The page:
The Minivan That Could

Today I'm thrilled to feature another guest post from a friend of mine! Meredith Rawls and I met years ago in San Diego while both getting our masters in astronomy. I remember she drove this great old van around, and swore up and down it was the most reliable car she'd ever known. When she told me recently they had been keeping data on every tank of gas purchased since '96, I was thrilled! Take it away, Meredith!

Way back in 1996, my parents decided to buy a minivan. I was in middle school, so I don’t remember much about the decision-making process, but it had something to do with taking more family camping vacations and wanting a new vehicle that was versatile and reliable. Apparently they did their research, because today I am still the happy driver of a 1996 Toyota Previa with 200,000 miles and counting.

Meredith and her husband with their Toyota Previa at White Sands.
Photo by David Morrison

You’ve probably seen these funny, almost retro egg-shaped minivans now and again. They were only sold in the US between 1990 and 1997, and had a unique mid-engine design. Today, Previas are well regarded as over-engineered proverbial tanks: with regular maintenance and a bit of luck, many survive well into their 300,000s.

Once my family decided on the van, my mom called nearly every Toyota dealer in the state. When they asked her what color she wanted, she replied “anything but plaid!” My dad purchased a little spiral notebook that would live in the glovebox. On the drive home in our new Previa, I remember stopping for gas. Dad broke out that little pink notebook for the very first time and began recording data.

Of course, once you begin taking data every single time you buy a tank of gas, you can’t just stop. He really enjoyed calculating the mileage every now and then, and insisted that my mother also painstakingly record data every time she bought gas. When I got my driver’s license many years later, my handwriting joined theirs in the pink notebook. Eventually the Previa came with me to college in California, and has been with me ever since. Now in New Mexico, my husband drives the van most often and has carried on our slightly-silly tradition of recording miles driven, gallons of gas purchased, and money paid.

One day in 2012, on a long and boring drive to Albuquerque, I decided it was time to do something about all this data. So, I typed it all up (while grumbling about Mom’s handwriting, Dad’s imaginary 25-gallon tanks of gas, my husband’s disregard for lined paper, and my own dyslexia). It actually took that trip to Albuquerque and another to Tucson to enter all 200,000 miles worth of data, and I have a new respect for people who do data entry on a regular basis!

Without further ado: the results!

The Previa's MPG performance has been remarkably stable over time. Large annual dips between 1998 and 2003 correspond with family road trips where we were pulling our pop-up camper. Spikes between 2005 and 2009 are when we road tripped without the camper. There are clearly many, many variables at play here! I was pleased to learn that my van’s average lifetime mileage is 20.42 MPG with a standard deviation of 2.19, while the median is 20.51. (So I’m not lying when I say my van gets better than 20 MPG! Ha!)
[note: the Previa's EPA fuel economy rating is 17 MPG!]

Some key moments in the Previa's MPG history
June 1996, purchased in Spokane WA
August 1998, road trip with pop-up camper to southwestern US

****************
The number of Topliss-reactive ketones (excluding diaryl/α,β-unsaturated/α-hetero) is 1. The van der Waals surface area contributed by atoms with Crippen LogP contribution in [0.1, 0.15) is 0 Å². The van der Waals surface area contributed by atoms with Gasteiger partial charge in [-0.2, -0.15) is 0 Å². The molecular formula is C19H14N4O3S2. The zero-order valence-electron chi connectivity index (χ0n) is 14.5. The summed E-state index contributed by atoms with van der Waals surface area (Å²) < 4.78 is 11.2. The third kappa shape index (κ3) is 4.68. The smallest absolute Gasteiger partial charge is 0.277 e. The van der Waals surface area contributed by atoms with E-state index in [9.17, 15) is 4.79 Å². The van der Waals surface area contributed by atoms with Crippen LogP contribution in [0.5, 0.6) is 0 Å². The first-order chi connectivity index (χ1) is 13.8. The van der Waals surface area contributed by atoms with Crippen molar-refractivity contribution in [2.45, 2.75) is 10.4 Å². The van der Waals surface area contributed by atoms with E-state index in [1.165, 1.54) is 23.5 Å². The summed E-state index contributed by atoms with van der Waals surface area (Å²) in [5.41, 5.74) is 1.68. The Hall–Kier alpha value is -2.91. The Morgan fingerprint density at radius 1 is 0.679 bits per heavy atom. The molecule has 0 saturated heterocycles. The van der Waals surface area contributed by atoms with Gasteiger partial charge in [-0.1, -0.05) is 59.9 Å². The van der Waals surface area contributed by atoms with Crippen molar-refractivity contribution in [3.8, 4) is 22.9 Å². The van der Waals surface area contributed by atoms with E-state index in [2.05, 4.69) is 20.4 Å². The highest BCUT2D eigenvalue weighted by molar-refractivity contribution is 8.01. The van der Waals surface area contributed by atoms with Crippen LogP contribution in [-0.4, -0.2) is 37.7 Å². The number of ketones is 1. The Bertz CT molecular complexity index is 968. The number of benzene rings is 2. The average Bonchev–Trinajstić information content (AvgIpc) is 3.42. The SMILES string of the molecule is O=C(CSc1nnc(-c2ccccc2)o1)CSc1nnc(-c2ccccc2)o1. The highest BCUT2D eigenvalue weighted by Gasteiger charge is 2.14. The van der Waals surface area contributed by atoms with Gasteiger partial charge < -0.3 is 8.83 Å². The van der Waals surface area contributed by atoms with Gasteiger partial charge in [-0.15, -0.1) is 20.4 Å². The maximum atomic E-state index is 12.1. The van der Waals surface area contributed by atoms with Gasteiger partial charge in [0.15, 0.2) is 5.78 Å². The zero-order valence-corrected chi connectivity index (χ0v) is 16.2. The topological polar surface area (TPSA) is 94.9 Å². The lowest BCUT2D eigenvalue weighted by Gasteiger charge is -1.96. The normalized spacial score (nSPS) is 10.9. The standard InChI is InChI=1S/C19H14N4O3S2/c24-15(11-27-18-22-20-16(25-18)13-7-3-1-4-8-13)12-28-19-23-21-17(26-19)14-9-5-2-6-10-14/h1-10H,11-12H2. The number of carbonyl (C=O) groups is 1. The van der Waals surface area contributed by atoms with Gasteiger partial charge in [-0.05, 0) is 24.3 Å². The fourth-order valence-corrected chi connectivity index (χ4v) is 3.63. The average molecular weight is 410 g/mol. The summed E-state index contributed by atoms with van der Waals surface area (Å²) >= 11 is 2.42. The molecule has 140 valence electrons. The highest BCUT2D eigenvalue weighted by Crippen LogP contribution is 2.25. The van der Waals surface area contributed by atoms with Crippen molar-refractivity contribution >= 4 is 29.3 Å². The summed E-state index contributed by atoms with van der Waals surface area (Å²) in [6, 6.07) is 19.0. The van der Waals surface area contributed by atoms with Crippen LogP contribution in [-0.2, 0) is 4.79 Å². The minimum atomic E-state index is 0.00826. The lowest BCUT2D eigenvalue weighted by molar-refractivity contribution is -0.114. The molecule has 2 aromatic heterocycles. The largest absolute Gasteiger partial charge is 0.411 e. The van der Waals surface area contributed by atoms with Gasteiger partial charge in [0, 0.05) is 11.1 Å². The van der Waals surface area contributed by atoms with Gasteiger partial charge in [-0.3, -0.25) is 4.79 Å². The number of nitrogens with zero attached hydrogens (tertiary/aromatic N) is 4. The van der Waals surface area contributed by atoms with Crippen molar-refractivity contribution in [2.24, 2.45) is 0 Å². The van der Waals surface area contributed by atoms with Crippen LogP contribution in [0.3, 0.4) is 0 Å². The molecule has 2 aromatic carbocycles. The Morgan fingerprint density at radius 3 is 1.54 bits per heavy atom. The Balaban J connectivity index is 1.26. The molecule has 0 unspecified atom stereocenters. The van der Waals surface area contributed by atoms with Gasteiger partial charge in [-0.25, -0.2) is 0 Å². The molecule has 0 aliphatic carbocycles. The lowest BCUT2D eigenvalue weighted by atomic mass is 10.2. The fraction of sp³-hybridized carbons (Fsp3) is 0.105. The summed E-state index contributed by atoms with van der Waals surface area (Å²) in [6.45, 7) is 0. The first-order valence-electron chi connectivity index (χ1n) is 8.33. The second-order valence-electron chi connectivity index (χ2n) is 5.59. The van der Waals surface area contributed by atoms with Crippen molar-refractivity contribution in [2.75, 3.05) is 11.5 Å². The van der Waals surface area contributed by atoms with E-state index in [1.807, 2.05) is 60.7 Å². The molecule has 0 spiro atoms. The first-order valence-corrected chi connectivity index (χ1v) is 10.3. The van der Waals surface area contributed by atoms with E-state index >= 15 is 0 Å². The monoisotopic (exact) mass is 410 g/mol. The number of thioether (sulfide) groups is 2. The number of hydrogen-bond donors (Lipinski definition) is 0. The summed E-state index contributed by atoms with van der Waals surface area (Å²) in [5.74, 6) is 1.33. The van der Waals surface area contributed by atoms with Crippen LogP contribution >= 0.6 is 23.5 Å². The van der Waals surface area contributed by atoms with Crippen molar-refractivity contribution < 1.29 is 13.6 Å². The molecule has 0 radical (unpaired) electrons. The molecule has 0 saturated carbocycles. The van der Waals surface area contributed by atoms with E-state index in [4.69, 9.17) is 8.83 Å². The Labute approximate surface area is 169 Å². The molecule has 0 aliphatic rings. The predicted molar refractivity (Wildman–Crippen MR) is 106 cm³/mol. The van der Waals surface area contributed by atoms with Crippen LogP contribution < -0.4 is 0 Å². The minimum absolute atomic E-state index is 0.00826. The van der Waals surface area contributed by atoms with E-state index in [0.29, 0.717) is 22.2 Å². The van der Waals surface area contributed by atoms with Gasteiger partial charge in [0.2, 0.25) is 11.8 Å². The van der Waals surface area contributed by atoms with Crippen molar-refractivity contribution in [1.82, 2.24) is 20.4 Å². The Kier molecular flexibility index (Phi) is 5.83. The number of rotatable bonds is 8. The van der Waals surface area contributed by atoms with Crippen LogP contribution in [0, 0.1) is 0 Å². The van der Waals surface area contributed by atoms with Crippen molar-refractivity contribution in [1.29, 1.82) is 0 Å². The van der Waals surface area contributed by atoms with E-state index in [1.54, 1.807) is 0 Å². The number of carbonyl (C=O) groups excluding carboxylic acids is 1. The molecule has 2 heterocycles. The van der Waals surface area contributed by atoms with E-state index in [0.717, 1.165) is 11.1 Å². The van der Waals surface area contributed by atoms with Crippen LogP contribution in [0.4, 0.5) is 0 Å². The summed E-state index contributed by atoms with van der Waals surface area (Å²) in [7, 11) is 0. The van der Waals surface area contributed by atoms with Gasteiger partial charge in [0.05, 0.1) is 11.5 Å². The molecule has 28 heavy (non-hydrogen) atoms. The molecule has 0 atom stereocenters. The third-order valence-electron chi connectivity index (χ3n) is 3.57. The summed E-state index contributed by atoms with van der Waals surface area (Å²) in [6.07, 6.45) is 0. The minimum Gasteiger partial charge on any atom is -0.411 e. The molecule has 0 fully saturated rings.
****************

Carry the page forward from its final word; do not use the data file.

December 2000, rear-ended by a bread truck
July 2002, road trip with pop-up camper to northern CA
May 2005, road trip to southern CA
June 2007, moved to Claremont CA
May 2008, moved to Richland WA
August 2008, moved to San Diego CA
August 2010, moved to Las Cruces NM
May-August 2011, traveled while van stayed parked at home

It is fascinating to see how the price of gas has changed over time. I suspect this is largely influenced by geography, as gas is taxed differently in different states. However, a dramatic drop in price was seen in late 2008/early 2009 while the van was in San Diego. This was a country-wide gas price drop.

There is a clear seasonal trend with mileage, as with all vehicles: they run more efficiently in warmer months and less so in colder ones. There is also a lot of scatter. Some of this may come from errors in data entry (either recording or transcribing), or from not filling the gas tank to the exact same level each time (my dad tends to top off the tank when he fills it, while I prefer let it be done when the pump clicks off). The larger scatter during summer months is mostly due to the aforementioned road trips!

Some of the other variables that contribute to scatter include: highway vs. city driving, running the A/C, individual driving styles (e.g. see Berry 2010), quality/octane of gas in different geographical regions (we always purchase the cheapest regular gasoline), tire pressure, other maintenance-related factors, whether we were towing a pop-up camper (and thus using the “overdrive” setting), how much weight is being carried, humidity and weather… what factors can you think of that affect mileage?

Meredith Rawls is a PdD student in Astronomy at New Mexico State University

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1 comment:

  1. Well _of course_ you record the date, mileage, amount, price per gal, total paid, and location of every gas purchase in a spiral note book you keep in the glove compartment of every car you have ever owned, just like your parents did since before you were born. And when your kids learn to drive and borrow the car, you make them do it too. Doesn't everybody do this? What, they don't?

    Of course, the data sits in a pile in the basement unanalyzed. That part of it I didn't pick up from my dad. Though one year I did use it to figure out my carbon footprint.


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